I’m really very sorry about the way I left Everton. There were certain things I should have done that I did not do; like actually resign. Or, you know, let people know that I’d resigned. Instead, I tearfully rose from my desk, opened the window, climbed out and walked home barefoot in the rain. Not for the first time, Everton had broken me.
A period of penance is required. I must take on a thankless task, an impossible job, a role that offers no chance of redemption. It’s all I deserve. My country has called and I have answered. And so I am the new England manager.
It’s the summer of 2017, a time of great change and upheaval. And this is the first of my many problems. Because of a minor real life career readjustment, I haven’t actually played FM18 very much recently. There was the annual misery of Everton; there were about a dozen misbegotten and quickly abandoned saves. I had a short spell with Mansfield in February, but that didn’t go well. In fact, I haven’t so much as finished one full season on this game. I haven’t even cracked 75 hours. And there really isn’t much margin for error with England.
Sam Allardyce and Gareth Southgate have left me at the top of an admittedly forgiving group with four games left to play. I have no friendlies and I have no preparation time. All I can do is dive straight in and hope I don’t lose the first game away in Slovenia and thus plunge my World Cup qualification campaign into immediate jeopardy. And heaven only knows what will happen if I manage to lose at home to Lithuania.
And so I sit and I watch and I learn. I try to quickly assess the tactics that work and the ones that don’t by simply sitting in front of my laptop with a notepad and pen and watching the computer play games against itself. And thus, once again, I reflect upon how enormously unlikely it was that I ever lost my virginity.
After just two rounds of fixtures I am compelled to pick my first squad. I do this by the non-scientific method of picking people I like in real life, on the basis that FM18 has only just been updated and that they’re usually pretty accurate with their assessments. I am choosing to look to the future, so there’s no room for Wayne Rooney or Joe Hart. I leave out Chris Smalling and Phil Jones, to everyone’s apparent dismay. The selection of Jamaal Laschelles doesn’t seem to please anyone. I want a mobile midfield three, so I give Nathaniel Chalobah a chance. I’m also short of full-backs, so Trent Alexander-Arnold and Ben Chilwell get surprise call ups. No one is quite as surprised as flaxen-haired Toffee tyro Tom Davies, who makes the cut as back-up for the midfield. The press are dubious at best and a number of squad members complain that there isn’t enough experience in the ranks. Sigh.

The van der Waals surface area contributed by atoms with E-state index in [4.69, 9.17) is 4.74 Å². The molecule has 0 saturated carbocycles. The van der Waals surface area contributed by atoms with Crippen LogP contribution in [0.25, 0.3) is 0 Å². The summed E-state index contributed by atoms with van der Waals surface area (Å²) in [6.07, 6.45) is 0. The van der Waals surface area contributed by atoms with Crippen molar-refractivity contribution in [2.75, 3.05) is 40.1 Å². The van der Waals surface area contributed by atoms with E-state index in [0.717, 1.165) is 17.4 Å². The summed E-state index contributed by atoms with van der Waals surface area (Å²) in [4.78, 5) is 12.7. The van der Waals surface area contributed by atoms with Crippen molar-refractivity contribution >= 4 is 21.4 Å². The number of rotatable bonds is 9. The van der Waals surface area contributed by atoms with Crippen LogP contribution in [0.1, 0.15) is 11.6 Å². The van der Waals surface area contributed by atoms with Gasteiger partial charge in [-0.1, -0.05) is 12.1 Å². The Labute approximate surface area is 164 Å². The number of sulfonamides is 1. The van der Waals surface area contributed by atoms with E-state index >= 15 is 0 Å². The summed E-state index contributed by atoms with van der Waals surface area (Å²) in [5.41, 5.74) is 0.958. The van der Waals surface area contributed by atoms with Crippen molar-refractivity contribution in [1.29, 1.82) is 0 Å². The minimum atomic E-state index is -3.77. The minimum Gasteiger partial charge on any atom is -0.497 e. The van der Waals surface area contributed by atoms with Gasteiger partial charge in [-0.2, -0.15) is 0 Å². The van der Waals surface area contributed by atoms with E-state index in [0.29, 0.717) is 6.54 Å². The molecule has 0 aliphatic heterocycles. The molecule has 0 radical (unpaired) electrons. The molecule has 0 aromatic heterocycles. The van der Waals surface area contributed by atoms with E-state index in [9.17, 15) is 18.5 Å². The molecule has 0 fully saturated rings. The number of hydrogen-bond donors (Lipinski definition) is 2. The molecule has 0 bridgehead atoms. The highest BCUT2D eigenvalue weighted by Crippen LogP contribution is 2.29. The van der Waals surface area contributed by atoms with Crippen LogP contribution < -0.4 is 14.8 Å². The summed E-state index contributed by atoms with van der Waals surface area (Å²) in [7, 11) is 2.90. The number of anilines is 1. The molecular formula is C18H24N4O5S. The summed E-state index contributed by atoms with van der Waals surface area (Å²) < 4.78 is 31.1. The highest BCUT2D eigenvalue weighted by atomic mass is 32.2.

As my first game in charge of the national team approaches, I second and then third guess myself before reverting to my original plan to play aggressive football on the front foot. I’m terrified of blowing the first match and putting myself under instant pressure, but there seems little point in being cautious and negating the strengths of my fresh-faced young squad.
Harry Kane will lead the line with Marcus Rashford and Raheem Sterling supporting as inside-forwards and Dele Alli pushing up from the middle. Jordan Henderson will shuttle around in support while Chalobah holds the fort. I’ll look to Luke Shaw and Kyle Walker to bomb up and down the flanks to give me width when the inside-forwards cut inside. We’ll play fast, we’ll get the ball up top and then we’ll gallop up to overwhelm them with numbers. That’s the plan anyway.
The advantages and disadvantages of this plan are made obvious long before half-time. We’re bright and positive from the start. When Shaw and Walker push up, we essentially have three centre forwards in Kane, Sterling and Rashford, with Alli and Henderson (if the move continues long enough) providing back-up. What we don’t have with these attacking full-backs is any cover on the flanks. I’m dismayed when Rashford scores a perfectly good opening goal, only to see it ruled out, but I’m delighted when Kane scores after 27 minutes to give us the lead we deserve. Henderson spanks the ball into the path of Shaw, his cross is cut out, but only as far as Sterling who cuts back to Kane for the simple finish. Already well aware of the deficiencies of my game plan, I consider dropping the widemen back to tighten things up. But why would I do that? We haven’t even reached the half-hour mark yet.
Slovenia equalise on 31 minutes. They equalise because Marcus Rashford is so far up the field that Luke Shaw is double-manned and Slovenia are allowed to toss in a cross from the right. Kyle Walker is a long way up the field too and can’t get back in time to stop Benjamin Verbic slotting the ball home.
But as I fall to the floor and start to mumble, “Not again, Jesus Henry Christ, not again,” we re-take the lead. It’s an absolute classic of a goal. Shaw punts the ball high in the air, Kane runs onto it, beats the defence and slams it into the bottom corner. That’s England DNA, right there. All over my laptop.
At half-time, I do make those defensive changes. Rashford is replaced by Jesse Lingard and we go to 4-1-4-1 with a defensive mentality and a demand for possession to be loved and cherished like a child. Slovenia do create chances after the break, but not very good ones. Chalobah is replaced by Jack Wilshere on the hour and as our opponents start to take more risks, I throw Jamie Vardy on for Dele Alli in the hope he might take advantage of the opening space. He barely touches the ball. But I don’t care. We’ve won. First half good, second half not so good. Three points in the bag.
That win means I’m almost there. I’ve almost done the bare minimum of qualifying for a major tournament from one of the weakest groups in England’s history. That’s the dream. That’s why I’ve come back. All I have to do now is beat Lithuania at home…